We end this month of mini-interviews with the woman who started it all...

the wonderful Juana Martinez Neal!

This informative and entertaining "month of minis" was Juana's idea- and like so many of her ideas- it was a good one.


 Juana Martinez-Neal is a Peruvian born children’s illustrator living in sunny Arizona. You can follow her tweets @juanamartinez, updates via facebook or see works in progress on instagram. Visit her website at http://juanamartinezneal.com

In this week of Thanksgiving, I am grateful for so many good things and good people in my life and Juana is right up there on my list!

It was in fact right after Thanksgiving 5 years ago that we met.  And from that moment  on- I knew we'd be friends.

I  like to joke that Juana and I lead parallel lives.  Both children's book illustrators who moved from Los Angeles to Phoenix, both married to studious (but quietly funny) husbands- both have two boys born about two years apart. We share a sense of dogged determination and a mutual pursuit of excellence... always pushing one another to be better artists.

But there is one notable difference between us.

I  am the lucky one... because I get to call myself her friend.

So, as I obviously I can't be an unbiased interviewer, Barbara Walters has graciously consented to return to conduct this fourth and final interview.

Take it away Juana and Barbara!

Barbara: Your work like all good art, speaks for itself. But, if you had to describe your work in terms of your artistic influences, you would say its:

Juana: I don't know if I can pick one painter. I guess my work is Klimt meets Peruvian folk arts. And you wonder why and how. Well, my work is all about texture, patterns and line like Klimt's but it's also about the hand done feel and its imperfections and that's what Peruvian Folk arts are to me.




Barbara: What influences in your life most influence your art?


Juana: It definitely has to be growing up in Peru. There everything shows aging and imperfection. There are layers after layers of wall papers, street posters, wall paints, construction. Wherever you look, there's layers. I love that and try to incorporate it into my work. And then there are the colors that once were vibrant but with the years have turned into these beautiful, perfect, more muted ones. And then there's the other inspiration: watching my boys. They surprise with what they do but also bring me back to when I was their age.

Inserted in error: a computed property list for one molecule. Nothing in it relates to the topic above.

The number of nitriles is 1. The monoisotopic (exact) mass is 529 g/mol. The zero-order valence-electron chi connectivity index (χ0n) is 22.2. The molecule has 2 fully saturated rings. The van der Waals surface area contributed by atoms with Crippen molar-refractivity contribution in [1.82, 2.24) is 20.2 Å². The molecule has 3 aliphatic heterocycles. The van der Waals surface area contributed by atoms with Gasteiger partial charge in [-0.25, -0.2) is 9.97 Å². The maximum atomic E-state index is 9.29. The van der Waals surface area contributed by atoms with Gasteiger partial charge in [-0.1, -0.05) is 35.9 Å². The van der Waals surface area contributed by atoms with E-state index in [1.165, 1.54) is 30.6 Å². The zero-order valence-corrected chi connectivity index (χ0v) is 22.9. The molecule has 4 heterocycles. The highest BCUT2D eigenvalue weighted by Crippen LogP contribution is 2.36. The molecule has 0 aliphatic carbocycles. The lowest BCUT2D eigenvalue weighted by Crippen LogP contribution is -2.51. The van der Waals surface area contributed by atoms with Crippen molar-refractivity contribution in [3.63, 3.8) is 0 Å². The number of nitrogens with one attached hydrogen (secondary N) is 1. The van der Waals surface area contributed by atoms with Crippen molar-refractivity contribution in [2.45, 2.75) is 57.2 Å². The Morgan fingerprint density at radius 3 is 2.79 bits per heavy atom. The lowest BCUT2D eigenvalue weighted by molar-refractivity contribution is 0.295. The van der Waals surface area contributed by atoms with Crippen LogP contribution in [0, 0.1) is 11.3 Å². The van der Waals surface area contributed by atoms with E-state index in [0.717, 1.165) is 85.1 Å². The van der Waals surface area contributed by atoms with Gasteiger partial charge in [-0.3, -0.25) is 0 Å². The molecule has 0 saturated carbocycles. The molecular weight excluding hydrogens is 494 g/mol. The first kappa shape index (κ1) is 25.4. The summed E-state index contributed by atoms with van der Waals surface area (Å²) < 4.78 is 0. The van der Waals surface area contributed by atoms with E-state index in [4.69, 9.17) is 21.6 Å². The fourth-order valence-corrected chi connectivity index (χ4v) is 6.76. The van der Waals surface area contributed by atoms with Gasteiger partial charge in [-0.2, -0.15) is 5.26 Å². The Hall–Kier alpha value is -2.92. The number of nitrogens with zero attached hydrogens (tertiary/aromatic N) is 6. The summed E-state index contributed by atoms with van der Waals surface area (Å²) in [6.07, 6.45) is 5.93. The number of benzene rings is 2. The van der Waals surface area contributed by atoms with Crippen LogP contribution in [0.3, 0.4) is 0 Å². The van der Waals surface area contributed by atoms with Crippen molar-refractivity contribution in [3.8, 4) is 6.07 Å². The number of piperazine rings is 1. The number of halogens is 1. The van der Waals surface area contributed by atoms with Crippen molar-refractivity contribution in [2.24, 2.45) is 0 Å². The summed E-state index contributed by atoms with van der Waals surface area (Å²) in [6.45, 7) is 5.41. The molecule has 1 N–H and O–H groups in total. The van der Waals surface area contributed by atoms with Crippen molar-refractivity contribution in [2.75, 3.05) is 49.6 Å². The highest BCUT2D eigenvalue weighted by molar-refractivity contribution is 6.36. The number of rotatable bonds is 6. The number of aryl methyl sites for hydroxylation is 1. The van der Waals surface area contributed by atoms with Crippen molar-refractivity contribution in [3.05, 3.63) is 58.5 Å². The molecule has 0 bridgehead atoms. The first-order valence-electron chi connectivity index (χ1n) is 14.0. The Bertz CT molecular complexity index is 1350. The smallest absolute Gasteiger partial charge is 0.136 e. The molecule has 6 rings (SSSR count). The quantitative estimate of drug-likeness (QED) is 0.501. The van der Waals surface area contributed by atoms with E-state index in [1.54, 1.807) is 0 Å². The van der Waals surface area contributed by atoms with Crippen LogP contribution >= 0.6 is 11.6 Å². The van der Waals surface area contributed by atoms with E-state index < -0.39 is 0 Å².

Barbara: Of the six fundamentals of 2 dimensional design (line, shape, volume, perspective, shading, color):

Which is your greatest strength?

Which is your greatest love?

Which poses the greatest challenge for you?


Juana: My greatest strength has to be color. I love working with a limited palette to get the mood of the piece across. Color really comes to me naturally. I don't have to think much. It just happens. My greatest love has to be pattern and texture. Both to me bring a piece to that next level. They really make a piece. But my greatest challenge has to be shading. And I'm talking about shading as in light vs. shadow on a piece. Light will give mood to an illustration. I have to force my shading constantly so I get to have broader gamuts in one piece. I always feel like I could have gone darker and I'm playing it safe. Something I have to work on.



Barbara: How do you approach the blank page to begin a new piece or a new project?
Juana: I start by doing a Google search and saving pictures of what I think I can use as reference. Once I'm done saving files, I move on to sketching my main characters. I don't do lots of sketches. Just enough to get their personality and decide on their clothes. Once I'm happy with them, I pin them to my cork wall right in front of me. Now I can move on to sketching the scene I want to work on. When I'm happy with the sketch, I scan it and open it in Photoshop. There I adjust sizes and move things around. I create a layer for each character or item that I need to move. Once I'm happy with what I have, I print a copy to size. I'm back on my table with tracing paper adding details or characters. I scan the tracing paper, open in Photoshop and add to the previous file. And repeat the process as many times as I need. I tend to have a problem cropping characters mainly because I fall in love with shapes. I want to show as much as I can of each one of them. Photoshop and it's layers help me edit. And that's how I battle a blank page.


Barbara: How does your medium effect your working style and contrariwise, how does your style influence the way in which you use your medium?


Juana: Well, I think I got to a point where I got both of them to work to my advantage. My technique adds the texture and the texture is part of my style. It's funny to think how is that I no longer get bothered by huge "wrinkles" running across my main character's face on my pieces. If you know me for a long time, you would be blown away. Seriously. I'm extremely anal and think or I should say over-think EVERYTHING. But when it comes to painting, I let it all hang out. Nice break, don't you think?

Barbara: A very nice break.... Thank you Juana.

AND... Juana is giving away: Sofia.  a 12″x12″ original painting on canvas.

The winner will be randomly chosen from all entries, and announced on Monday November 28, 2011.

The more ways you enter, the more chances you get to win!

For your chances:

  • Leave a comment below
  • Follow Juana on Twitter @juanamartinez and copy this retweet on your status:
    RT @juanamartinez Enter to win an original illustration #giveaway
  • Like Juana's page on Facebook
AND... be sure to check back next week when Juana, Mikela, Laura and I  reveal